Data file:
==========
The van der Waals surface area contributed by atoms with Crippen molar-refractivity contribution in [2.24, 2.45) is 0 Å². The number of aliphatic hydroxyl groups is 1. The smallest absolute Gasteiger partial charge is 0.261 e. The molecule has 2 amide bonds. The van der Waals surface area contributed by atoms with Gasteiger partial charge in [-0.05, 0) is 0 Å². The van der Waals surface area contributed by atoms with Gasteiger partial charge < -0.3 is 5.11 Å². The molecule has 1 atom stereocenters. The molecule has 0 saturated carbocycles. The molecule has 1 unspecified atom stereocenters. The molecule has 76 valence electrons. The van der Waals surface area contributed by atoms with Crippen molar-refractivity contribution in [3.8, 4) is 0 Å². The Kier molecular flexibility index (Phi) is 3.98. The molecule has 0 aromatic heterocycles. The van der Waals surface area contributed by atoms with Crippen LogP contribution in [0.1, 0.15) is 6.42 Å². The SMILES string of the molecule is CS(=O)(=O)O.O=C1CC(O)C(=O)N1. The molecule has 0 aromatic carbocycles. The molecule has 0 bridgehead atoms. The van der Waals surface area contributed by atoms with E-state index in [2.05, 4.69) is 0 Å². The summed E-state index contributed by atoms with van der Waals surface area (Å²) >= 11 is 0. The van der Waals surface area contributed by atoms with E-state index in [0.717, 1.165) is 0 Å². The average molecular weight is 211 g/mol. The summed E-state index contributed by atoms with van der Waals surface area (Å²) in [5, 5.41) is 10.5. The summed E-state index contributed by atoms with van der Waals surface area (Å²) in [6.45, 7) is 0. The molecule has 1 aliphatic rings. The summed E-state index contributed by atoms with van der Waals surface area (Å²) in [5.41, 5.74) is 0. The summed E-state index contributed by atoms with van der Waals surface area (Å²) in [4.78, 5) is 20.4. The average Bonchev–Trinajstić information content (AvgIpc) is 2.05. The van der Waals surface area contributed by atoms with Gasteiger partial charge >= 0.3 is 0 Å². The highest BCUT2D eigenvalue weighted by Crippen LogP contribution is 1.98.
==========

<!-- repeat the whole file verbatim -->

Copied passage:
The van der Waals surface area contributed by atoms with Crippen molar-refractivity contribution in [2.24, 2.45) is 0 Å². The number of aliphatic hydroxyl groups is 1. The smallest absolute Gasteiger partial charge is 0.261 e. The molecule has 2 amide bonds. The van der Waals surface area contributed by atoms with Gasteiger partial charge in [-0.05, 0) is 0 Å². The van der Waals surface area contributed by atoms with Gasteiger partial charge < -0.3 is 5.11 Å². The molecule has 1 atom stereocenters. The molecule has 0 saturated carbocycles. The molecule has 1 unspecified atom stereocenters. The molecule has 76 valence electrons. The van der Waals surface area contributed by atoms with Crippen molar-refractivity contribution in [3.8, 4) is 0 Å². The Kier molecular flexibility index (Phi) is 3.98. The molecule has 0 aromatic heterocycles. The van der Waals surface area contributed by atoms with Crippen LogP contribution in [0.1, 0.15) is 6.42 Å². The SMILES string of the molecule is CS(=O)(=O)O.O=C1CC(O)C(=O)N1. The molecule has 0 aromatic carbocycles. The molecule has 0 bridgehead atoms. The van der Waals surface area contributed by atoms with E-state index in [2.05, 4.69) is 0 Å². The summed E-state index contributed by atoms with van der Waals surface area (Å²) >= 11 is 0. The van der Waals surface area contributed by atoms with E-state index in [0.717, 1.165) is 0 Å². The average molecular weight is 211 g/mol. The summed E-state index contributed by atoms with van der Waals surface area (Å²) in [5, 5.41) is 10.5. The summed E-state index contributed by atoms with van der Waals surface area (Å²) in [6.45, 7) is 0. The molecule has 1 aliphatic rings. The summed E-state index contributed by atoms with van der Waals surface area (Å²) in [5.41, 5.74) is 0. The summed E-state index contributed by atoms with van der Waals surface area (Å²) in [4.78, 5) is 20.4. The average Bonchev–Trinajstić information content (AvgIpc) is 2.05. The van der Waals surface area contributed by atoms with Gasteiger partial charge >= 0.3 is 0 Å². The highest BCUT2D eigenvalue weighted by Crippen LogP contribution is 1.98.